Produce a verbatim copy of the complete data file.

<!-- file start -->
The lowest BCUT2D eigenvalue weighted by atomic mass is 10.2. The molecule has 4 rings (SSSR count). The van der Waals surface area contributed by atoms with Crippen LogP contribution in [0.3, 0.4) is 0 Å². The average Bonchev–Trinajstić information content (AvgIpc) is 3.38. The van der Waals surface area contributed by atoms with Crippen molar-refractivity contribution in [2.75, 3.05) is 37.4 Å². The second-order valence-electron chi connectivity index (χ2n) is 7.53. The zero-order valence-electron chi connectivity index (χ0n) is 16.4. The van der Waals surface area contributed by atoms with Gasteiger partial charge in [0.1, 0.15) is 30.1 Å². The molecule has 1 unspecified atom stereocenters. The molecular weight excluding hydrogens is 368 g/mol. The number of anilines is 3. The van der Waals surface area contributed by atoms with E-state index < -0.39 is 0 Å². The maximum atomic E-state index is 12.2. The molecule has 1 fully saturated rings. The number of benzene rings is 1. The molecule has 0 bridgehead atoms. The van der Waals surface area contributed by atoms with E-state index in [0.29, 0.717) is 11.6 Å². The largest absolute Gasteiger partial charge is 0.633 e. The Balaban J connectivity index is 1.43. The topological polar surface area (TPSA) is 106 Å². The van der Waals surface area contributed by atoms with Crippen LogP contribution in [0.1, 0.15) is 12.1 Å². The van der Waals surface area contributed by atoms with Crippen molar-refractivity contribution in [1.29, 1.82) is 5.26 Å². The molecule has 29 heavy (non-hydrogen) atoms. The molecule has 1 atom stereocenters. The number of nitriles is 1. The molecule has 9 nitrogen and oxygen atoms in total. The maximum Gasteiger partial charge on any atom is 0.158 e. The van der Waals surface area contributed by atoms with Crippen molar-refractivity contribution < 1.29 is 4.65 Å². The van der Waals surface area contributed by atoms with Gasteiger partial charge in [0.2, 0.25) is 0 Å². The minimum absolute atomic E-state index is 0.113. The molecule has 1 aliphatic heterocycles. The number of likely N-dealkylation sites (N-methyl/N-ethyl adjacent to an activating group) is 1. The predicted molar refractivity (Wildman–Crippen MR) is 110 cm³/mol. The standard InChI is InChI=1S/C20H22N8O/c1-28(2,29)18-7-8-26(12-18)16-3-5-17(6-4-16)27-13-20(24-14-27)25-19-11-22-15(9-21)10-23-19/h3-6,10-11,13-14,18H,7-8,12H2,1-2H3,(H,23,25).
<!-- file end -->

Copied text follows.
The lowest BCUT2D eigenvalue weighted by atomic mass is 10.2. The molecule has 4 rings (SSSR count). The van der Waals surface area contributed by atoms with Crippen LogP contribution in [0.3, 0.4) is 0 Å². The average Bonchev–Trinajstić information content (AvgIpc) is 3.38. The van der Waals surface area contributed by atoms with Crippen molar-refractivity contribution in [2.75, 3.05) is 37.4 Å². The second-order valence-electron chi connectivity index (χ2n) is 7.53. The zero-order valence-electron chi connectivity index (χ0n) is 16.4. The van der Waals surface area contributed by atoms with Gasteiger partial charge in [0.1, 0.15) is 30.1 Å². The molecule has 1 unspecified atom stereocenters. The molecular weight excluding hydrogens is 368 g/mol. The number of anilines is 3. The van der Waals surface area contributed by atoms with E-state index < -0.39 is 0 Å². The maximum atomic E-state index is 12.2. The molecule has 1 fully saturated rings. The number of benzene rings is 1. The molecule has 0 bridgehead atoms. The van der Waals surface area contributed by atoms with E-state index in [0.29, 0.717) is 11.6 Å². The largest absolute Gasteiger partial charge is 0.633 e. The Balaban J connectivity index is 1.43. The topological polar surface area (TPSA) is 106 Å². The van der Waals surface area contributed by atoms with Crippen LogP contribution in [0.1, 0.15) is 12.1 Å². The van der Waals surface area contributed by atoms with Crippen molar-refractivity contribution in [1.29, 1.82) is 5.26 Å². The molecule has 29 heavy (non-hydrogen) atoms. The molecule has 1 atom stereocenters. The number of nitriles is 1. The molecule has 9 nitrogen and oxygen atoms in total. The maximum Gasteiger partial charge on any atom is 0.158 e. The van der Waals surface area contributed by atoms with Crippen molar-refractivity contribution < 1.29 is 4.65 Å². The van der Waals surface area contributed by atoms with Gasteiger partial charge in [0.2, 0.25) is 0 Å². The minimum absolute atomic E-state index is 0.113. The molecule has 1 aliphatic heterocycles. The number of likely N-dealkylation sites (N-methyl/N-ethyl adjacent to an activating group) is 1. The predicted molar refractivity (Wildman–Crippen MR) is 110 cm³/mol. The standard InChI is InChI=1S/C20H22N8O/c1-28(2,29)18-7-8-26(12-18)16-3-5-17(6-4-16)27-13-20(24-14-27)25-19-11-22-15(9-21)10-23-19/h3-6,10-11,13-14,18H,7-8,12H2,1-2H3,(H,23,25).